The Writer’s Bug By Kouros!950

Since the days of scribes, writers have always enjoyed prominence in most civilized cultures. They not only recorded

Portrait of Richard Wright
Portrait of Richard Wright (Photo credit: Wikipedia)

the mundane daily operations of kingdoms; but they also kept the recordings of a kingdom’s legal and religious systems. Thus, being able to write was a coveted skill in most ancient cultures.

Sciences like semantics and etymology have investigated language and now dictate to us what we understand and think in terms of cognition and language in detail. But in spite of obstacles like the above —writing has come a long way since the first caveman put some drawings on a wall and Johannes Gutenberg inked the first Bible. Writing is now ubiquitous. Just think for a moment, what would our world look like to us? Would we really know it–well–if it weren’t for writers?

So far I’ve only spoken of writers and writing in the most general of terms. Why because writers come in many flavors. There are almost as many genres of writing as there are purveyors of the art form. What is a writer? Who is a writer? Everyone can add, subtract, and count. But not everyone who can add, count, and subtract become and/ormathematicians. Writers are made with such convoluted intricacies that a term, writer’s bug has been coined to describe this propensity.
Let’s look at this for a minute. How do you know you are a writer? What factors tell you that you are one? Is the “writers bug “ something you catch like a cold or the flu?

Wikipedia defines a writer as “a person who uses written words to communicate ideas. Writers produce various forms of literary art and creative writing such as novels, short stories, poetry, plays, news articles, screenplays, or essays. Skilled writers are able to use language to express ideas and their work contributes significantly to the cultural content of a society.”

Writers have a way of describing the indescribable; making us aware of lives with all its allure and splendor. They explore the intricate underpinnings of the human conditions. They chronicle the socio-economical times of our eras, indelibly thrusting us forward into our future. Yet today, despite all this history, when you tell a person you want to become a writer–they snicker. Most English majors are harangued by their fellow students; receiving not so much as an inkling of encouragement for their professional choice, they dredge on into the deep waters of our culture, parenthetically, seeking meaningful, thought provoking, entertaining, answers to life’s seemingly unanswered questions. Why–who would have heard of the holocaust were it not for journalist and historians; or the first moon landing; or President Kennedy’s inaugural address; or Pearl Harbor, for that matter, were it not for a person with the disease called, “writers bug? ” Where do we go to learn of other cultures–to our libraries, to our archives, to our scrolls, to our hieroglyphics, to our written works? For we learn from what has been written. That being said, when did this author catch the “bug?”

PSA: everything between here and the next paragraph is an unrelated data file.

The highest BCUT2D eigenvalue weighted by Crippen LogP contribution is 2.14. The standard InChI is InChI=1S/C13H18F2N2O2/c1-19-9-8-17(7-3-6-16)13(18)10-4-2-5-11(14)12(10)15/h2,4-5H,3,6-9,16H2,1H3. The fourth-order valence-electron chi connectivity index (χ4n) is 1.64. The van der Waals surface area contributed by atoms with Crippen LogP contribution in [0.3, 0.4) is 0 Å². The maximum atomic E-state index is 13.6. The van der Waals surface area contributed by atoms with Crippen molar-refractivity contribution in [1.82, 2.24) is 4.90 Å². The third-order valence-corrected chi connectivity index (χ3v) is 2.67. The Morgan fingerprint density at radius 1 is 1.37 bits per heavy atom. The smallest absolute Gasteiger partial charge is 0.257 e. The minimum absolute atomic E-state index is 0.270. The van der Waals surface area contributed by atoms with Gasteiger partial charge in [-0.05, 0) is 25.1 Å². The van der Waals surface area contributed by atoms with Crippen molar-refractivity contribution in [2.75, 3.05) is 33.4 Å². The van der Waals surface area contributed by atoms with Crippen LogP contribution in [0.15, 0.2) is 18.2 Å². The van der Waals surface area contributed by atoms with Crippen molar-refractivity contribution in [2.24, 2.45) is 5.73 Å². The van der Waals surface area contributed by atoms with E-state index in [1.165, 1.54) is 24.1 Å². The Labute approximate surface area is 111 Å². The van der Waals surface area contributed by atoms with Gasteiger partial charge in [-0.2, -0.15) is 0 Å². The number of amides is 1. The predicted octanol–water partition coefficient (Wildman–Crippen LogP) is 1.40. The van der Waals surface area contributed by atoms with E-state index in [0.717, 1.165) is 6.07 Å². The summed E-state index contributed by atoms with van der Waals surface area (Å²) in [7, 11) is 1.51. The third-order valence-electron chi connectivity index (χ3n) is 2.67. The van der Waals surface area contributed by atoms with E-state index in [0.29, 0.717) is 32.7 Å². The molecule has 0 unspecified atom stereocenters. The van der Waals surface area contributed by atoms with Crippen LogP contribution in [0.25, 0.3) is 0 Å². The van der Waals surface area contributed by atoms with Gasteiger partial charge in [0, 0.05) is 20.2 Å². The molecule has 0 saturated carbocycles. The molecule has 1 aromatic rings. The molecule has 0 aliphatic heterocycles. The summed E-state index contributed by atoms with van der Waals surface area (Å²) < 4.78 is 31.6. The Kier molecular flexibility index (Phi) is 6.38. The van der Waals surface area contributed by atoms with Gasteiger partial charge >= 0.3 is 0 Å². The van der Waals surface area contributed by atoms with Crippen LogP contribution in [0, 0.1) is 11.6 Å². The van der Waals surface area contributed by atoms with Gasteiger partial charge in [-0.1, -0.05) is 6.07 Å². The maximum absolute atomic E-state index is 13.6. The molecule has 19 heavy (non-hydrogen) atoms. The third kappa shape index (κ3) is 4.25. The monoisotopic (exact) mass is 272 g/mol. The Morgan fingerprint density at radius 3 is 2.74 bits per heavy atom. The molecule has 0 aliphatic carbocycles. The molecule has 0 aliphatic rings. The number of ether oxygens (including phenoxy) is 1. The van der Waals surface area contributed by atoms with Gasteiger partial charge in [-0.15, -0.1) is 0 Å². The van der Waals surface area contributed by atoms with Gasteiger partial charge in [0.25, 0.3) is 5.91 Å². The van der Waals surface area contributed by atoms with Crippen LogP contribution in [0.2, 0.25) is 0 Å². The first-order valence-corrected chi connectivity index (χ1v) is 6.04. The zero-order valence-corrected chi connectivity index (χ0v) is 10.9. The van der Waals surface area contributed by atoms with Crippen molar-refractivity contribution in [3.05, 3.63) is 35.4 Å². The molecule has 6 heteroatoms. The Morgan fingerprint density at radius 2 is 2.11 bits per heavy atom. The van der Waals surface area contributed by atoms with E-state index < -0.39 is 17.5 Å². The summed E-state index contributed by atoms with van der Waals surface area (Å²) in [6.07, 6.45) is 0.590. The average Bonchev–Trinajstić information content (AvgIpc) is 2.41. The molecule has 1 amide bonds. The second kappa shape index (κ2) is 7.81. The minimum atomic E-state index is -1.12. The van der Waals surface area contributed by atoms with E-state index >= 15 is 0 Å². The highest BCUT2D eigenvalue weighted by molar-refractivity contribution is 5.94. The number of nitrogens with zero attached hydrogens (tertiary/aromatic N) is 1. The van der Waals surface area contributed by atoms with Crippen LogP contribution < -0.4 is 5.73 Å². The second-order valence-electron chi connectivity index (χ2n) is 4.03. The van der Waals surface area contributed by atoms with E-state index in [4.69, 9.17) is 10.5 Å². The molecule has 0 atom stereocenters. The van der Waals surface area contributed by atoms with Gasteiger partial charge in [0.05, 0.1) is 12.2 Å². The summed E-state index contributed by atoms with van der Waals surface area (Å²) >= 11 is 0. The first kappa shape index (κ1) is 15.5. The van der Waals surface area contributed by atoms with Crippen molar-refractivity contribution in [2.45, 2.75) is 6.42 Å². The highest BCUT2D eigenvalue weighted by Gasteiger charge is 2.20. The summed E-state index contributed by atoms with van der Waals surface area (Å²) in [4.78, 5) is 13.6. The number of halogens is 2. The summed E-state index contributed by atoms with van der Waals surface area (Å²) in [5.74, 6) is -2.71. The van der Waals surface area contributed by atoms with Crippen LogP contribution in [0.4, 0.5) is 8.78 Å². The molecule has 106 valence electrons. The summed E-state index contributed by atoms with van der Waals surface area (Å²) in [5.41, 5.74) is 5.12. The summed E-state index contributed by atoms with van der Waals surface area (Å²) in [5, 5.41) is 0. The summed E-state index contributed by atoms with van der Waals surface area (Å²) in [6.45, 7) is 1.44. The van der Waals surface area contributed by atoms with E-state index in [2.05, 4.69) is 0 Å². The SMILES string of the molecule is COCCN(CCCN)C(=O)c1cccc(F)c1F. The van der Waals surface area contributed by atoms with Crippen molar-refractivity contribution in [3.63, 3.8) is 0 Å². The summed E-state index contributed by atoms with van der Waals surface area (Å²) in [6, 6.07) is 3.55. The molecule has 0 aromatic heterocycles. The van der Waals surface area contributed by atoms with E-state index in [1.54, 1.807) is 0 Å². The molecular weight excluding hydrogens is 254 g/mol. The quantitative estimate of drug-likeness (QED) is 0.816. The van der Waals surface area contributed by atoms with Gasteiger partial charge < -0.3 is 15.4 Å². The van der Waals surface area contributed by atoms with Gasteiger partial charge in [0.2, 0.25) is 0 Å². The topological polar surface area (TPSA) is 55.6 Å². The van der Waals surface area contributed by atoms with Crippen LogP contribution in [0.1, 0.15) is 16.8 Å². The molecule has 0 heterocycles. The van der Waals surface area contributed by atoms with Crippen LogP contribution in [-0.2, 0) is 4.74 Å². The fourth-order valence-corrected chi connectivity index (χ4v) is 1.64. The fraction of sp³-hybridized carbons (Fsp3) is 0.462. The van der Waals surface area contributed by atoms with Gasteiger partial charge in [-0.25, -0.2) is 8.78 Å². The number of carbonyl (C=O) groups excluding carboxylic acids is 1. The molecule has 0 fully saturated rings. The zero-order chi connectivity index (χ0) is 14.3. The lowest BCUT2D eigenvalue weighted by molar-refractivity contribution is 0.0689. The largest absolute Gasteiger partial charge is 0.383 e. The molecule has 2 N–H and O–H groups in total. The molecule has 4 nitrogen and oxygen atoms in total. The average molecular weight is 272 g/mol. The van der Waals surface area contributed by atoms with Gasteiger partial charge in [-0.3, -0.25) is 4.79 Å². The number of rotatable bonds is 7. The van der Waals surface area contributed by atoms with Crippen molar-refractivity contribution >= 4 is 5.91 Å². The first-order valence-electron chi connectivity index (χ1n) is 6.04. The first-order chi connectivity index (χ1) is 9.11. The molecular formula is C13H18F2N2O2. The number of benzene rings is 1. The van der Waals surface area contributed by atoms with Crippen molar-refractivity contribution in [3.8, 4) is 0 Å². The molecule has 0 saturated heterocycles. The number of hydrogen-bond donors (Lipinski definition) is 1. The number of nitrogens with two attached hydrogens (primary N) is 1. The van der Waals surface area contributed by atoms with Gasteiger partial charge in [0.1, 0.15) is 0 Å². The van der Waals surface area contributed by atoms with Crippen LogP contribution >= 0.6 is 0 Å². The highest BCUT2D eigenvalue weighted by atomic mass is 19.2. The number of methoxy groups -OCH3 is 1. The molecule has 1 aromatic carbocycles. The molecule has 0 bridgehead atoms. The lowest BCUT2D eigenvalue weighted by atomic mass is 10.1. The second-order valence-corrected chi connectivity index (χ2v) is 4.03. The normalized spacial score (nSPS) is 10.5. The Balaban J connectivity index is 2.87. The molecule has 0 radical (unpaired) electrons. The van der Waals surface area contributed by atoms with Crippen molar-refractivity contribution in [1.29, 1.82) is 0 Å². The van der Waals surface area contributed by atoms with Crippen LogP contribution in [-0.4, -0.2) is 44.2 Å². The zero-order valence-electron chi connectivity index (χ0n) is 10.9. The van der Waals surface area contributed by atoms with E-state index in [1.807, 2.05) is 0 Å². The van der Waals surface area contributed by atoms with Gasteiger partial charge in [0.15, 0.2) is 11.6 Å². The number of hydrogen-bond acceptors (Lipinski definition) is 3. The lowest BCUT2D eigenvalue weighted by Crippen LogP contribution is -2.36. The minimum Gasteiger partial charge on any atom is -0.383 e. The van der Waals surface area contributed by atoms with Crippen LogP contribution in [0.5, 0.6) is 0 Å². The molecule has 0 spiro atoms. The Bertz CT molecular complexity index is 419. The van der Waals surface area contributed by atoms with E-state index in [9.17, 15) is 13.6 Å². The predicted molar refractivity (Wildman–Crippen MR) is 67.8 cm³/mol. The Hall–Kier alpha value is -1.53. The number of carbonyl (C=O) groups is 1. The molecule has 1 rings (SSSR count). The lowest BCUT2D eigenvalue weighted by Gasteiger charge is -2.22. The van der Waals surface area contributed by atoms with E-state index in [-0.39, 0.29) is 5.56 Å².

Maybe it was in the summer of 1965 when Claude Brown dashed my hopes of a Promise Land? Maybe it was the written subtles of James Baldwin’s “Giovanni’s Room,” and its assault on my sexuality? Or maybe it was his, “Go Tell It On the Mountain’s” social commentary the Church and its role in my life–a son of a preacher-man? Or maybe it was the futility of Richard Wright’s “Native Son?” Or maybe, just maybe, it was Nikki Giovanni’s Soliloquy: “Black Feeling, Black Talk?“ Or just maybe it was my big sister who infected me when she left these books within my reach. Who infected me with this virus, conclusively, I do not know. But I do know who diagnosed it, who feed it a steady diet of syntaxical injections until the dangling participles fell off and the verbs and adverbs begin to agree with treatments. I do know that his suggestive reading list poised and honed my creativity until my immune system could use his infection for the well being of the host. I also do know that no matter how brief a brush with greatness one has, it will indelibly last a lifetime. Thank you Professor Fabian Gudias, Louisiana State University, English Dept. (1972-1975). So now you know how I caught the “The Writer’s bug.”

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